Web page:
One after the other, at the urging of a giant cat, the little girls ran into the ocean. They loped into the waves clutching surfboards. On the shoreline, five teams of girls had formed. They stood in lines anxiously waiting their turn. Waves swelled, peaked and frothed over, turning the surfers under. Tiny arms paddled. Tiny legs kicked. It was the first day of the Hello Kitty Boardfest in Huntington Beach, and the girls had been at the waters edge since the early morning hours, taking surf clinics, learning tips from super girl surfer Holly Beck. Now, in the late afternoon hours, they were getting their first taste of real competition.
Nice! boomed the announcer, pointing to one girl in Team Blue. I think that may be her second wave. One girl tagged in, another tagged out. The crowd cheered. Its great to see all the moms. When I was your age, the announcer said, I remember the boys coming out with their dads to cheer them on. In between runs, the girls stood around in various degrees of undress: swimsuit, swimsuit and wetsuit, swimsuit and wetsuit half on, wetsuit and T-shirt, towel over wetsuit. They clustered in tight circles for earnest discussions about the waves, the water temperature, their flip-flops, how cute so-and-sos bikini was, after which they took turns measuring their height against someones white ONeil surfboard. They looked to be between 7 years old and 17, though the youngest Im told was 5.
Sometimes natural talent shined through. One little girl in an orange bathing suit, barely bigger than her board, skimmed the waves like a waterbug.
Whats your name? asked the announcer, as she emerged from the water.
Paige Ortiz. She wrung seawater out of her short braids.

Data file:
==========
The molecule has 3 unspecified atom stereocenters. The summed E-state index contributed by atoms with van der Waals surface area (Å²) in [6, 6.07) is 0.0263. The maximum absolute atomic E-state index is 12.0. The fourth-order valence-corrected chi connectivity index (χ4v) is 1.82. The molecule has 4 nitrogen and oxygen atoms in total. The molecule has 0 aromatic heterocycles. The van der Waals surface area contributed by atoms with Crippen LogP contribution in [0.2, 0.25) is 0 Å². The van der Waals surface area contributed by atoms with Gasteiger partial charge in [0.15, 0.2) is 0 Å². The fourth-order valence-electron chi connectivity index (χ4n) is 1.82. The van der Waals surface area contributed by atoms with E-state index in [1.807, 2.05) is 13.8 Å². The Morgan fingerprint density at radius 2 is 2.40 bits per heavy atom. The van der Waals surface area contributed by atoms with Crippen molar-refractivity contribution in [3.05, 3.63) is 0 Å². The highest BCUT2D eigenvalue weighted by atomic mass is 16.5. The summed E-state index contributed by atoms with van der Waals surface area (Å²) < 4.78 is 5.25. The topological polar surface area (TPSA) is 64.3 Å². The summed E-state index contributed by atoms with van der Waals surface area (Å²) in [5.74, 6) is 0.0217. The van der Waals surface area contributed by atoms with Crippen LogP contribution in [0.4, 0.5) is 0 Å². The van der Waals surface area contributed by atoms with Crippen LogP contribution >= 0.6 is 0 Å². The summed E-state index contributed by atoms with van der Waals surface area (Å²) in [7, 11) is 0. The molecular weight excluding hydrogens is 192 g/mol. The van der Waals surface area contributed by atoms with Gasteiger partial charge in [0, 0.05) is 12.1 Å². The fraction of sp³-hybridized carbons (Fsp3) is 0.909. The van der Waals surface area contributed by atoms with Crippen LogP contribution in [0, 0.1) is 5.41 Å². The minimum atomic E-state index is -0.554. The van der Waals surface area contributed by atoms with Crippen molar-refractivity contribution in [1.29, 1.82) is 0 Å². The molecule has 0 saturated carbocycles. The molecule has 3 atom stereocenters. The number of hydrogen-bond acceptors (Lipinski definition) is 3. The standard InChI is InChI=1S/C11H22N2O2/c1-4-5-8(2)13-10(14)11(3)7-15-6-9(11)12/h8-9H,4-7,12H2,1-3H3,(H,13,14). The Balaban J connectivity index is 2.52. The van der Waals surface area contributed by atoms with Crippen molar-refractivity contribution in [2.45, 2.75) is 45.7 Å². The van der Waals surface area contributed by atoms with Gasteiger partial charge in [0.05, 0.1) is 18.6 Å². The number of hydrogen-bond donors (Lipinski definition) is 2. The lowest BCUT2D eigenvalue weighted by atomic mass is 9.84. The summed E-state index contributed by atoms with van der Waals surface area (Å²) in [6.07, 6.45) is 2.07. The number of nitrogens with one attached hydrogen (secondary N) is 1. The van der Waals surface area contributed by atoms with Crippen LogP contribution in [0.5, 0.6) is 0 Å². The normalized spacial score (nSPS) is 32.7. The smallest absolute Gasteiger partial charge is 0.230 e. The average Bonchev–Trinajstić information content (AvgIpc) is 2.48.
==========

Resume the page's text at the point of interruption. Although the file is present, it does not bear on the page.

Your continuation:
Thats a huge score you got. Howd you do it?
I dont know.
You had your game face on, though, he said. Paige shrugged. No biggie. A few feet away, the sea spit out yet another surfer girl. She was chubbier than the rest and dragged her board behind her like an albatross. Gasping, she leaned against her mothers shoulder. Another girl came over to console her; together they dug their feet into the sand.
Back on land, tented booths and a long boardwalk had been set up stretching to the waters edge. People sifted through Hello Kitty paraphernalia, signed up for Hello Kitty credit cards and cell phone service. Little girls bounced on inflatable trampolines and drooled over a fully customized Hello Kitty Airstream trailer. Look! You could nuke a burrito in a Hello Kitty microwave oven. Look! You could pee in a Hello Kitty toilet.
Earlier in the week, I had wondered about this whole Hello Kitty surf business.
I mean, did cats even like the water? Can I schedule an interview with Hello Kitty?
I asked one of the spokespeople.
Unfortunately that wont be possible. Hello Kitty doesnt really give interviews, she said.
Why not? I asked.
She doesnt have a mouth.
So then how does she speak? (Or eat? Or lick?)
Kitty, sighed the spokeswoman, speaks from her heart.
Of course Hello Kitty wasnt properly a kitty. Wandering past the rock-climbing wall, I ran into another staffer in kittydom, they were legion. Tamra pointed out the girl who would don the cat suit: the giant white cat head, the furry paws, the lavender dress. See that girl with the bun? said Tamra. Shes Kitty today. She says its soooo hot in there. They have rules as to how long you can be inside the Kitty suit. Its 15 minutes tops, or something. I think shes going in soon. The Girl Who Would Be Kitty passed us with a grimace. She fanned herself with a pink propeller fan. A few hours earlier, shed been mobbed by a hundred little girls who were trying to pet her. Kitty! Kitty! Kitty! theyd screamed, clutching at her fur like zombies. The entire swarming process began anew as Kitty made her second trek across the sand.
Soon, Holly Beck, a few other pro and aspiring-pro surfer women, and the teams of little girls were called onto a stage for prizes. A pink Hello Kitty surfboard was raffled off. Kitty, are your paws dexterous enough to pull out a raffle ticket? the announcer quipped. Ladies and gentlemen, Hello Kitty doesnt do a lot of talking. Lots of sign language. Lots of purring. Tiny Paige Ortiz, whose slick surfing scored an 8.33 out of a possible 10, was voted MVP.
How does it feel, Paige? the announcer asked, handing her the microphone.
I dont know, she giggled. Good?